Part of the 2015 Civil Society Seminar Series, this seminar explored differences in human rights discourses across the constituent parts of the United Kingdom.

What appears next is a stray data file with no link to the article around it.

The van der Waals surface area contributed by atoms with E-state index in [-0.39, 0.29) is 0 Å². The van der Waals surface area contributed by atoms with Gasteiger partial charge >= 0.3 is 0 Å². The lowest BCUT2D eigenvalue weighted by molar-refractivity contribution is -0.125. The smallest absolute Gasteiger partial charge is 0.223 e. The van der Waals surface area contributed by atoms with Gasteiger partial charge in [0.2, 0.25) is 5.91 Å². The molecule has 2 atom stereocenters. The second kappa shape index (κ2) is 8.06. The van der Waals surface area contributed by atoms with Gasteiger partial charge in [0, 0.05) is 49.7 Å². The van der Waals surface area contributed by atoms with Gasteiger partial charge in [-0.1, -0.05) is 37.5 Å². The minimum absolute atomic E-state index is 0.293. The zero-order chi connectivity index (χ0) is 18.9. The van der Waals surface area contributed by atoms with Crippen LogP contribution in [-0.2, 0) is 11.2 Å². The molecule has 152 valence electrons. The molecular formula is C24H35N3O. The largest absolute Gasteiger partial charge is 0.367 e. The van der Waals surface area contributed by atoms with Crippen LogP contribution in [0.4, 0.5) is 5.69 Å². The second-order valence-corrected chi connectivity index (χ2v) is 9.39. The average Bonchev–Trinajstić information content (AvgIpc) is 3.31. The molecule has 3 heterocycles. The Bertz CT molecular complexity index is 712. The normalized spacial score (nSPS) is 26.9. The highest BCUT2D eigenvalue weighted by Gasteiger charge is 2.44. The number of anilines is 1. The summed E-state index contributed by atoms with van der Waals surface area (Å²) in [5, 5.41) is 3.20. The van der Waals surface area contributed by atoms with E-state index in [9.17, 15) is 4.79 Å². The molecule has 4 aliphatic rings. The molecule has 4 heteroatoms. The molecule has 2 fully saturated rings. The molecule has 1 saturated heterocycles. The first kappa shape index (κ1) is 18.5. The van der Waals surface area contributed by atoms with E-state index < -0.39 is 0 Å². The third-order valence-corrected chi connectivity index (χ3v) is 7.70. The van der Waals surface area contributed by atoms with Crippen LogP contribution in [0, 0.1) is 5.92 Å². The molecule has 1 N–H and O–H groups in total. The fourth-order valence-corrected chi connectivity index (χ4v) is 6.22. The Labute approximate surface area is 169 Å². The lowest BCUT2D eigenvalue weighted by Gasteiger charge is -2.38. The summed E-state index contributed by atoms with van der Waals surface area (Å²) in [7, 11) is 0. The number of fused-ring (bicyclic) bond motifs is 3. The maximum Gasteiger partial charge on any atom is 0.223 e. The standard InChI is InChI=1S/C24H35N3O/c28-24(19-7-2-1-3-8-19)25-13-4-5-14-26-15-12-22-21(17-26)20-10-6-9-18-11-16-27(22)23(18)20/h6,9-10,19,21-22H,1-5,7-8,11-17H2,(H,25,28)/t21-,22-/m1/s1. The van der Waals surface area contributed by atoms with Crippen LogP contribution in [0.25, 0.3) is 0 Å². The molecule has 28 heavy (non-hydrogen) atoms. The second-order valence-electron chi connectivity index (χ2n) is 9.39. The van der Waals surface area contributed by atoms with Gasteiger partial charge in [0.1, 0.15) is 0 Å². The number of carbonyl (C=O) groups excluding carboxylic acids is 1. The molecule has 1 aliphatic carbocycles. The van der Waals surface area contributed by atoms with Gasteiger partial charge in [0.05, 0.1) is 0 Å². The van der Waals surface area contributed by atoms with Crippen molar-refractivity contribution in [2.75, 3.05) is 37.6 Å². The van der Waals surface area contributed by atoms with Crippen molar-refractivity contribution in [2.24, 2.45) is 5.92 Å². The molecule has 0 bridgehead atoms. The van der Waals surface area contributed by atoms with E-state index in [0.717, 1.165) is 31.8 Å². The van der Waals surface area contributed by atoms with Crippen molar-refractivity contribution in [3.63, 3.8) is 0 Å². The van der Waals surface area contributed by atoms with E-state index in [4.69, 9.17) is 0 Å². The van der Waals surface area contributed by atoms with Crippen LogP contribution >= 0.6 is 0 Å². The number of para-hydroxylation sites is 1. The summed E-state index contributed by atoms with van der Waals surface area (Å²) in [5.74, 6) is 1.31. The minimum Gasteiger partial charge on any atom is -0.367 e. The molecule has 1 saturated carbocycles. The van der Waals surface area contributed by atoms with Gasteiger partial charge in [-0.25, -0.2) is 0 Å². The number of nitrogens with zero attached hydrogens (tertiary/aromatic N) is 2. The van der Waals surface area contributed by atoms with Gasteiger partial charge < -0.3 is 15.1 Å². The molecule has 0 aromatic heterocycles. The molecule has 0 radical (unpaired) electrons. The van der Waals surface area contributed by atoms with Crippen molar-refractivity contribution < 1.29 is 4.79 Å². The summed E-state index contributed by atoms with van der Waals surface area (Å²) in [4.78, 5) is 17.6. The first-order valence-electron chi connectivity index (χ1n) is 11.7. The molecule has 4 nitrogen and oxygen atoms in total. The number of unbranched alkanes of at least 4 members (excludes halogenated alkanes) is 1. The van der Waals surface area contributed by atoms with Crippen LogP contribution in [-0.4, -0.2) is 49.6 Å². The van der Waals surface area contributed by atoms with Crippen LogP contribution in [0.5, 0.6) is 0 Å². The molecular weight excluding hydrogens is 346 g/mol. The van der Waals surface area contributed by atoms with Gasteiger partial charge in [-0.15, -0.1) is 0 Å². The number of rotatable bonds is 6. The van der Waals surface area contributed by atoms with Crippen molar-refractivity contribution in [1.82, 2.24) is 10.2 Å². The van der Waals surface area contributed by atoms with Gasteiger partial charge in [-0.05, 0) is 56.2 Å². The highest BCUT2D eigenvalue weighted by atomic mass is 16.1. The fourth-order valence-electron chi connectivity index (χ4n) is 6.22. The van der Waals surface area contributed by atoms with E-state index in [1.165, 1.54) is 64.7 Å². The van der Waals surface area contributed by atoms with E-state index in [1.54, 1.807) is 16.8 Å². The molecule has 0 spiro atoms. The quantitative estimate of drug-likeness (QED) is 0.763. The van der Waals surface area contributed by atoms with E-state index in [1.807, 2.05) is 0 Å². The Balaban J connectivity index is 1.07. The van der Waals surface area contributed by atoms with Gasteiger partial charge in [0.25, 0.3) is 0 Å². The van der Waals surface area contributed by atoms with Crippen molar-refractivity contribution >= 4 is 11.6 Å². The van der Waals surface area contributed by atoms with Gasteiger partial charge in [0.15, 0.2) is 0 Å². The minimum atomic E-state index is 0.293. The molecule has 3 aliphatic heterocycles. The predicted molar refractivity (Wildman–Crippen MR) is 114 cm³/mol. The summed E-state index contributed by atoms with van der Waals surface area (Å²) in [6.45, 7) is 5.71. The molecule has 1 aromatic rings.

This seminar explored differences in human rights discourses across the constituent parts of the United Kingdom. In the wake of political debates over proposals to repeal the Human Rights Act (1998) and leave the European Convention on Human Rights (ECHR) fault lines on human rights have appeared between the countries of the United Kingdom and their respective political leaders. Wales’ express commitment to the UN Convention on Rights of the Child as the basis for policy-making for children and young people in 2004 as well as Scotland’s and Northern Ireland’s commitments to the ECHR through the Scotland Act (1998) and the Good Friday Agreement provide additional hurdles for a UK government proposing to change European influence on human rights laws. This seminar linked to a number of questions such as – how much do political discourses on human rights differ between the countries of the United Kingdom? Are such differences a result of expectations from civil society? What role is there for civil society in influencing discourse on human rights? And, finally, maybe the most important question. What do the citizens of Wales, England, Scotland and Northern Ireland think about human rights and proposals to withdraw from the main European framework protecting them?